With the full sky shimmering in green aurora February 18, 2012, a team of scientists, including Professor Marc Lessard and students from the University of New Hampshire (UNH) in Durham, launched an instrument-laden, two-stage sounding rocket from the Poker Flat Research Range in Fairbanks, Alaska. The precision measurements from the rocket’s instruments will shed new light on the physical processes that create the northern lights and further our understanding of the complex Sun-Earth connection.
Funded by NASA, the Magnetosphere-Ionosphere Coupling in the Alfvén resonator (MICA) mission sent a 40-foot Terrier-Black Brant rocket arcing through an aurora 186 miles (299 kilometers) above Earth. The rocket sent a stream of real-time data back before landing about 200 miles (322km) downrange shortly after the launch.
Instruments onboard, including those built at UNH, sampled electric and magnetic fields, as well as charged particles in Earth’s upper atmosphere (ionosphere) that get sloshed back and forth by a specific form of electromagnetic energy known as Alfvén waves. These waves are thought to be a key driver of “discrete” aurorae — the typical, well-defined band of shimmering lights about 6 miles (10km) thick and stretching east to west from horizon to horizon.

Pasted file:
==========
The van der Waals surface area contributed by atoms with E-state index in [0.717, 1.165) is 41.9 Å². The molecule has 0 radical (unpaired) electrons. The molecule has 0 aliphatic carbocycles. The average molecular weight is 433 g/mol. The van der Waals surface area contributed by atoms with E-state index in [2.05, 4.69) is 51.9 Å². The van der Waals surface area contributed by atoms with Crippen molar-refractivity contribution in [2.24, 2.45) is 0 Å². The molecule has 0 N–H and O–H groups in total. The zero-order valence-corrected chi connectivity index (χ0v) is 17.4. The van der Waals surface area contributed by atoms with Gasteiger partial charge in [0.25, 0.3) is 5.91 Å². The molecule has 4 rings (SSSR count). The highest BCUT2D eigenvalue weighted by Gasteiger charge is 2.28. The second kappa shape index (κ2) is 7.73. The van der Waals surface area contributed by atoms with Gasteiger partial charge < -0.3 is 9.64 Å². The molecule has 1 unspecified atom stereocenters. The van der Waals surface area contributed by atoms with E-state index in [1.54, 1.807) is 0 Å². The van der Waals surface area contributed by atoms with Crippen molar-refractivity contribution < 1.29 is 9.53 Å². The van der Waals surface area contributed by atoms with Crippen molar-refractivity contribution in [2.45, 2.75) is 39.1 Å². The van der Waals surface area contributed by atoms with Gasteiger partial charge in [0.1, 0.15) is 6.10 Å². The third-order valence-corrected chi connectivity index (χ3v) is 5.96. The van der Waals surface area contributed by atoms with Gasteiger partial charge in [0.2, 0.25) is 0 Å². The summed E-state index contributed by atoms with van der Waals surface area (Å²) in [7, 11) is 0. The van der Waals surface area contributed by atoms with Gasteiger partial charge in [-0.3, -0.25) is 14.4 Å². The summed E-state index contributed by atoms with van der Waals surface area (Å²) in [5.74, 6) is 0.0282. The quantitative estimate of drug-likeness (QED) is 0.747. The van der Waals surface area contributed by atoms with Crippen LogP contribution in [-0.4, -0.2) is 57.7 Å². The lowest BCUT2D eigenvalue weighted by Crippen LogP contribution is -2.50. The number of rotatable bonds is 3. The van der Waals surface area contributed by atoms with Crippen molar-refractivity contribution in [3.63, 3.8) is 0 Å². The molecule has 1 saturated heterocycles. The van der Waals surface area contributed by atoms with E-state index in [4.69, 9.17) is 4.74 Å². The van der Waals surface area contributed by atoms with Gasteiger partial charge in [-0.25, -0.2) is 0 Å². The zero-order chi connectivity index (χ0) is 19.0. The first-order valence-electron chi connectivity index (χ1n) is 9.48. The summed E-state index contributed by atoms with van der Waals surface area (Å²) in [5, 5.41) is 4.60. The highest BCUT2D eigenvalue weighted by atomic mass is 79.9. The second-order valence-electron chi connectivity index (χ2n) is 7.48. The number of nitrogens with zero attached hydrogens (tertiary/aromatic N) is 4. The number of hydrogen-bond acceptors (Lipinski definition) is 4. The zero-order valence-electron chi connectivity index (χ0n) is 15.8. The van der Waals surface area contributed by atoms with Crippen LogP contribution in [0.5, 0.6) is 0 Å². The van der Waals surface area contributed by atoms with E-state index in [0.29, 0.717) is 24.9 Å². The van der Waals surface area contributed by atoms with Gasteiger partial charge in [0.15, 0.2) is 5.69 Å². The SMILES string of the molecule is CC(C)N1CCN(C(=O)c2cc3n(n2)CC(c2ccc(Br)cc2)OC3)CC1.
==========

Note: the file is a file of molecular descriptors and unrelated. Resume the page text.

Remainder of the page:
The mission involves collaborators from Cornell University in Ithaca, New York; Dartmouth College in Hanover, New Hampshire; the Southwest Research Institute in Boulder, Colorado; the University of Alaska Fairbanks; and the University of Oslo in Norway.
According to Lessard, the Alfvén resonator is a structure in the ionosphere that acts like a guitar string when “plucked” by energy delivered by the solar wind to Earth’s magnetosphere high above.
“The ionosphere, some 62 miles (100km) up, is one end of the guitar string, and there’s another structure over 1,000 miles (1,600km) up in space that is the other end of the string. When it gets plucked by incoming energy, we can get a fundamental frequency and other ‘harmonics’ along the background magnetic field sitting above the ionosphere,” Lessard said.
The Alfvén resonator is a narrow, confined area of space — a channel that is perhaps several hundreds of miles tall but only 6 miles (10km) wide. It is hypothesized that energy from the Sun accelerates a beam of electrons producing aurorae and also increasing the overall electrical conductivity within the channel. Understanding how the ionosphere participates in providing the downward current is a critical component of understanding magnetosphere-ionosphere coupling.
“The process turns on an auroral arc, and then these waves develop on both sides of the resonator moving up and down. That’s the theory, and it appears to be valid, but there’s never been any really good measurement of the process in action. That’s what MICA is all about,” Lessard said.
MICA will provide insight into these wave-driven aurorae specifically, but Lessard notes there are other types of aurorae that are initiated by different processes, and these, too, were investigated at ground-based stations during the MICA launch.
As for the significance of continued investigation into auroral processes, “It’s all about understanding how the energy of the solar wind gets coupled to Earth’s magnetic field and eventually gets dumped into the our upper atmosphere,” Lessard said.